This Day in History: October 11th

Today in History: October 11, 2002


No helmet, Jimmy? 😉

On this day in history, 2002, ex-United States President Jimmy Carter was the recipient of the Nobel Peace Prize for his decades of effort through his Carter Center to “wage peace” using peaceful negotiations to resolve conflict.

The Peace Prize has often been used through the years to make political statements, and in 2002 the message was particularly pointed. Gunnar Berge, the Nobel committee chairman, stated the prize was to honor the former President, but he added it was also “criticism of the line that the current administration has taken.”

The former president had almost won the Nobel Prize in 1978 when he was still in office for mediating the Camp David peace accords between Israel and Egypt. The Nobel committee wanted to nominate him that year with Anwar Sadat and Menachim Begin, but could not because it was passed the official nomination deadline.

However, in a statement outlining Carter’s achievements that led to the decision to award him the Nobel Peace Prize in 2002, the committee did cite his triumph at Camp David in 1978, then pointed out the Carter Center’s tireless devotion to fighting third world disease, mediating peaceful conflict resolutions and overseeing democratic elections.

“Carter has stood by the principles that conflicts must as far as possible be resolved through mediation and international cooperation based on international law, respect for human rights and economic development,” the citation said.

A year after his presidency ended, Carter began his non-profit center. The center has often gone into areas experiencing great turmoil, with the goal of helping to negotiate peaceful settlements, particularly being active in countries torn apart by civil war, as internal conflicts such as these are not addressed by the United Nations.

One of the most important humanitarian functions of the Carter Center is the work they do combating disease in third world countries by simple preventative measures. For instance, teaching villagers in poor villages in Africa to strain their drinking water has drastically reduced the illness of a painful parasitic disease called Guinea worm. The Center is also making strides to combat another parasitic illness called river blindness, and yet another parasitic malady that can result in blindness called bacterial-borne trachoma.

Carter said that most of the $1 million that comes with the Nobel Prize went into a fund devoted to international work. He spends much of his time building an endowment and fundraising so the Center will be able to operate into perpetuity after he and his wife retire.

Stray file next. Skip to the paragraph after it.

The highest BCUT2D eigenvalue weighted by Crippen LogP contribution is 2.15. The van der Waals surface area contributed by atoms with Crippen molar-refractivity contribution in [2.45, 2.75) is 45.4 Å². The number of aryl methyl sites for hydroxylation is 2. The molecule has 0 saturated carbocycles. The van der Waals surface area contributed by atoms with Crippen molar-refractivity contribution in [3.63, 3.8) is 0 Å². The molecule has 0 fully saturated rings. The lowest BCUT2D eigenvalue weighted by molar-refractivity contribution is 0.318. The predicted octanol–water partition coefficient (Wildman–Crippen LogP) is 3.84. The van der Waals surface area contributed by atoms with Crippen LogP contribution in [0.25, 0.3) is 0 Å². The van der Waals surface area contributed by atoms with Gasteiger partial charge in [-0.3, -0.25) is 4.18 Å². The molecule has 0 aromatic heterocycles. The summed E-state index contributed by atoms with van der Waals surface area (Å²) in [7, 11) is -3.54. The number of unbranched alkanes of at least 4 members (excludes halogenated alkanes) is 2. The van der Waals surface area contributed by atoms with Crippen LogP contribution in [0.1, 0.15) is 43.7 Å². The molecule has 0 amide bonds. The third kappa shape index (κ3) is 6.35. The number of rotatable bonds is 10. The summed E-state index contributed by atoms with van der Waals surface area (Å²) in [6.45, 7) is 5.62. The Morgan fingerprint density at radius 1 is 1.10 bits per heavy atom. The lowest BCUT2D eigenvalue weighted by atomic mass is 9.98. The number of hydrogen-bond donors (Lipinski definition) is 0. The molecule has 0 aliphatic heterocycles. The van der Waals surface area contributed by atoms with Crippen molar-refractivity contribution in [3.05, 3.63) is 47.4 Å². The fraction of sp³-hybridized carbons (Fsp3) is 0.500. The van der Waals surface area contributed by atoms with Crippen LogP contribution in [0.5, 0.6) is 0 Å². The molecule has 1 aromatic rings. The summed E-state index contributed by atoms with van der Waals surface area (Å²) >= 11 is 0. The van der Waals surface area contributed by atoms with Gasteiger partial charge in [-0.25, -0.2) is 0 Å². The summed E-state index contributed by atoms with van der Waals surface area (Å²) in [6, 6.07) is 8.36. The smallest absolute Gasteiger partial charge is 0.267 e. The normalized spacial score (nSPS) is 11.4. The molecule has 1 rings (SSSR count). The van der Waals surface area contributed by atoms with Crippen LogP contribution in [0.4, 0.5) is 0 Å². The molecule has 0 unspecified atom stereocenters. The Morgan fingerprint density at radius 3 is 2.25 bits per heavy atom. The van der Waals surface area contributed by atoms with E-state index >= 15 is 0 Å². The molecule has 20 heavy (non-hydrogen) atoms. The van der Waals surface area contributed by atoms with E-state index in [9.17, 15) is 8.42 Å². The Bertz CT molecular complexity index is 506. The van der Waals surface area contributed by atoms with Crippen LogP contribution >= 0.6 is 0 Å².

Oh, and did I neglect to mention Habitat for Humanity, Carter’s organization that builds homes for and raises awareness about the homeless? Not bad for a simple peanut farmer from Georgia who once lived in subsidized housing for the poor.

If you liked this article, you might also enjoy our new popular podcast, The BrainFood Show (iTunes, Spotify, Google Play Music, Feed), as well as:

Bonus Facts:

  • Jimmy Carter was the first President ever born in a hospital.  Before politics, Carter was a peanut farmer.  His family had been quite wealthy, but upon his father’s death, his father had canceled many of the debts owed to him and had widely distributed his remaining wealth, leaving Carter with little.  Carter even for a while lived in public housing because of it, making him the only President to ever live in subsidized housing for the poor. Once he took over management of the family peanut farm, though, it blossomed and by 1970 he was relatively wealthy again.
  • During a partial meltdown of the NRX reactor in Canada’s Chalk River Laboratory, Carter led a team of U.S. soldiers to help shut down the reactor by disassembling it, which Carter and his team did, with each person, including Carter, one at a time lowered into the reactor for a short period before being replaced by the next person.
  • 1994 was a banner year for Jimmy Carter and the Carter Center. A few of their achievements that year include brokering a truce between warring factions in Bosnia, helping make Panama’s first democratic election a reality, and negotiating the peaceful removal from power of Haitian Lt. Gen. Raoul Cedras before the a U.S. military invasion.
Expand for References
Share the Knowledge! FacebooktwitterredditpinteresttumblrmailFacebooktwitterredditpinteresttumblrmail
Print Friendly, PDF & Email
Enjoy this article? Join over 50,000 Subscribers getting our FREE Daily Knowledge and Weekly Wrap newsletters:

Subscribe Me To:  | 

One comment